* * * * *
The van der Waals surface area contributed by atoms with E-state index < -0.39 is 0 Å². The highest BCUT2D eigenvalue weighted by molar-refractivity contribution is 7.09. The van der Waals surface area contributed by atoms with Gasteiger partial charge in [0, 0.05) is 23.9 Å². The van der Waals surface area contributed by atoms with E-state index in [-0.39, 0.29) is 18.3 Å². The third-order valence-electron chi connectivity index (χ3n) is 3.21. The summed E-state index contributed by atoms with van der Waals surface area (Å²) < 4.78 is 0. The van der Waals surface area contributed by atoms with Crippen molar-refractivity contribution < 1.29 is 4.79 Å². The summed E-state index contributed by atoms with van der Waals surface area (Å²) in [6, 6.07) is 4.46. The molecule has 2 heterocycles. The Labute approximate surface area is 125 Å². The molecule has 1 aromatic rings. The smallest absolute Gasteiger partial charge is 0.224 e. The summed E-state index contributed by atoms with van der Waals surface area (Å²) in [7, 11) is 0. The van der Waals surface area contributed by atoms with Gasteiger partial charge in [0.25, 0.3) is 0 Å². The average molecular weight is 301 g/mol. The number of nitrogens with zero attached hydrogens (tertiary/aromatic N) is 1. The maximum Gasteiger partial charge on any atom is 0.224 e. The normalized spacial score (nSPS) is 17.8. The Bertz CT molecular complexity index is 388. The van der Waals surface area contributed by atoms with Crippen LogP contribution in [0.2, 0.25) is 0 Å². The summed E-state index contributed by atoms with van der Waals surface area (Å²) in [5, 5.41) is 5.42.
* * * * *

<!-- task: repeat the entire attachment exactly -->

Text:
The van der Waals surface area contributed by atoms with E-state index < -0.39 is 0 Å². The highest BCUT2D eigenvalue weighted by molar-refractivity contribution is 7.09. The van der Waals surface area contributed by atoms with Gasteiger partial charge in [0, 0.05) is 23.9 Å². The van der Waals surface area contributed by atoms with E-state index in [-0.39, 0.29) is 18.3 Å². The third-order valence-electron chi connectivity index (χ3n) is 3.21. The summed E-state index contributed by atoms with van der Waals surface area (Å²) < 4.78 is 0. The van der Waals surface area contributed by atoms with Crippen molar-refractivity contribution < 1.29 is 4.79 Å². The summed E-state index contributed by atoms with van der Waals surface area (Å²) in [6, 6.07) is 4.46. The molecule has 2 heterocycles. The Labute approximate surface area is 125 Å². The molecule has 1 aromatic rings. The smallest absolute Gasteiger partial charge is 0.224 e. The summed E-state index contributed by atoms with van der Waals surface area (Å²) in [7, 11) is 0. The van der Waals surface area contributed by atoms with Gasteiger partial charge in [0.25, 0.3) is 0 Å². The average molecular weight is 301 g/mol. The number of nitrogens with zero attached hydrogens (tertiary/aromatic N) is 1. The maximum Gasteiger partial charge on any atom is 0.224 e. The normalized spacial score (nSPS) is 17.8. The Bertz CT molecular complexity index is 388. The van der Waals surface area contributed by atoms with Crippen LogP contribution in [0.2, 0.25) is 0 Å². The summed E-state index contributed by atoms with van der Waals surface area (Å²) in [5, 5.41) is 5.42.